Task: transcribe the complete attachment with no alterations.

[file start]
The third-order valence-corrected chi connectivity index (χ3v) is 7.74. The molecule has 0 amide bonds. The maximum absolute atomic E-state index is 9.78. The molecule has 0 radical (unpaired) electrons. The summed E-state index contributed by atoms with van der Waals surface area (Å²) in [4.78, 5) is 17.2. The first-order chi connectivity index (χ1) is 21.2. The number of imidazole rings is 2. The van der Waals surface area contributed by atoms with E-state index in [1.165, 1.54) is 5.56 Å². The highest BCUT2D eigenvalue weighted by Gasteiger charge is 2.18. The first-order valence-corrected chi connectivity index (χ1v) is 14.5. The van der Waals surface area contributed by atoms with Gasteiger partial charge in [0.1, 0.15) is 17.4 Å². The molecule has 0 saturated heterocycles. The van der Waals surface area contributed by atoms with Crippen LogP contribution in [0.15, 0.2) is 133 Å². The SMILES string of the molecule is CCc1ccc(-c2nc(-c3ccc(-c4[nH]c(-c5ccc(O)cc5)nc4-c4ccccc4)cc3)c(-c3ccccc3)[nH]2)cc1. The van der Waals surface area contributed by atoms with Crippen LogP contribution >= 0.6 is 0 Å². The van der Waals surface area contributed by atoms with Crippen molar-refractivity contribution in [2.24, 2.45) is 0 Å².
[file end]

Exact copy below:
The third-order valence-corrected chi connectivity index (χ3v) is 7.74. The molecule has 0 amide bonds. The maximum absolute atomic E-state index is 9.78. The molecule has 0 radical (unpaired) electrons. The summed E-state index contributed by atoms with van der Waals surface area (Å²) in [4.78, 5) is 17.2. The first-order chi connectivity index (χ1) is 21.2. The number of imidazole rings is 2. The van der Waals surface area contributed by atoms with E-state index in [1.165, 1.54) is 5.56 Å². The highest BCUT2D eigenvalue weighted by Gasteiger charge is 2.18. The first-order valence-corrected chi connectivity index (χ1v) is 14.5. The van der Waals surface area contributed by atoms with Gasteiger partial charge in [0.1, 0.15) is 17.4 Å². The molecule has 0 saturated heterocycles. The van der Waals surface area contributed by atoms with Crippen LogP contribution in [0.15, 0.2) is 133 Å². The SMILES string of the molecule is CCc1ccc(-c2nc(-c3ccc(-c4[nH]c(-c5ccc(O)cc5)nc4-c4ccccc4)cc3)c(-c3ccccc3)[nH]2)cc1. The van der Waals surface area contributed by atoms with Crippen LogP contribution >= 0.6 is 0 Å². The van der Waals surface area contributed by atoms with Crippen molar-refractivity contribution in [2.24, 2.45) is 0 Å².